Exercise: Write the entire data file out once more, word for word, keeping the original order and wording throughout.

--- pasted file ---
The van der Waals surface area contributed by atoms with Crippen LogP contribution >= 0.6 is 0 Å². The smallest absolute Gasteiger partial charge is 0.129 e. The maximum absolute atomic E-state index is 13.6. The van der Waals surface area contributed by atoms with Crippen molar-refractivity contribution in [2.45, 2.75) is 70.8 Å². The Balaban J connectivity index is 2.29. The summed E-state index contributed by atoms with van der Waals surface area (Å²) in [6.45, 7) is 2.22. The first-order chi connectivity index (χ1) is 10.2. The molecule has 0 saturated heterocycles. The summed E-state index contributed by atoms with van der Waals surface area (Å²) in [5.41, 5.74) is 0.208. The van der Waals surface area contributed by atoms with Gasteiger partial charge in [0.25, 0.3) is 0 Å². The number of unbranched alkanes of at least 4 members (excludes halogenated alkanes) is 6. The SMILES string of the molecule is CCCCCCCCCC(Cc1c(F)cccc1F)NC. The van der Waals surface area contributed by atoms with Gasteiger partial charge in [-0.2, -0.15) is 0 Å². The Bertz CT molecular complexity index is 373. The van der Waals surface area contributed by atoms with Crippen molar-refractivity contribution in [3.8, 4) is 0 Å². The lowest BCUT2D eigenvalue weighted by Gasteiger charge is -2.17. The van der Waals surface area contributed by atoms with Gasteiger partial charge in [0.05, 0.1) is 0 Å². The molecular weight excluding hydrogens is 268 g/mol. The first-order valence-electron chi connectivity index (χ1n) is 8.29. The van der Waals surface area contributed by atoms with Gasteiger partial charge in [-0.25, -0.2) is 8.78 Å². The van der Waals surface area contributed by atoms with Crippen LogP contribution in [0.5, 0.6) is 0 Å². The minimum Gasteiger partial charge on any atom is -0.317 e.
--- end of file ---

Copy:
The van der Waals surface area contributed by atoms with Crippen LogP contribution >= 0.6 is 0 Å². The smallest absolute Gasteiger partial charge is 0.129 e. The maximum absolute atomic E-state index is 13.6. The van der Waals surface area contributed by atoms with Crippen molar-refractivity contribution in [2.45, 2.75) is 70.8 Å². The Balaban J connectivity index is 2.29. The summed E-state index contributed by atoms with van der Waals surface area (Å²) in [6.45, 7) is 2.22. The first-order chi connectivity index (χ1) is 10.2. The molecule has 0 saturated heterocycles. The summed E-state index contributed by atoms with van der Waals surface area (Å²) in [5.41, 5.74) is 0.208. The van der Waals surface area contributed by atoms with Gasteiger partial charge in [0.25, 0.3) is 0 Å². The number of unbranched alkanes of at least 4 members (excludes halogenated alkanes) is 6. The SMILES string of the molecule is CCCCCCCCCC(Cc1c(F)cccc1F)NC. The van der Waals surface area contributed by atoms with Gasteiger partial charge in [-0.2, -0.15) is 0 Å². The Bertz CT molecular complexity index is 373. The van der Waals surface area contributed by atoms with Crippen molar-refractivity contribution in [3.8, 4) is 0 Å². The lowest BCUT2D eigenvalue weighted by Gasteiger charge is -2.17. The van der Waals surface area contributed by atoms with Gasteiger partial charge in [0.05, 0.1) is 0 Å². The molecular weight excluding hydrogens is 268 g/mol. The first-order valence-electron chi connectivity index (χ1n) is 8.29. The van der Waals surface area contributed by atoms with Gasteiger partial charge in [-0.25, -0.2) is 8.78 Å². The van der Waals surface area contributed by atoms with Crippen LogP contribution in [0.5, 0.6) is 0 Å². The minimum Gasteiger partial charge on any atom is -0.317 e.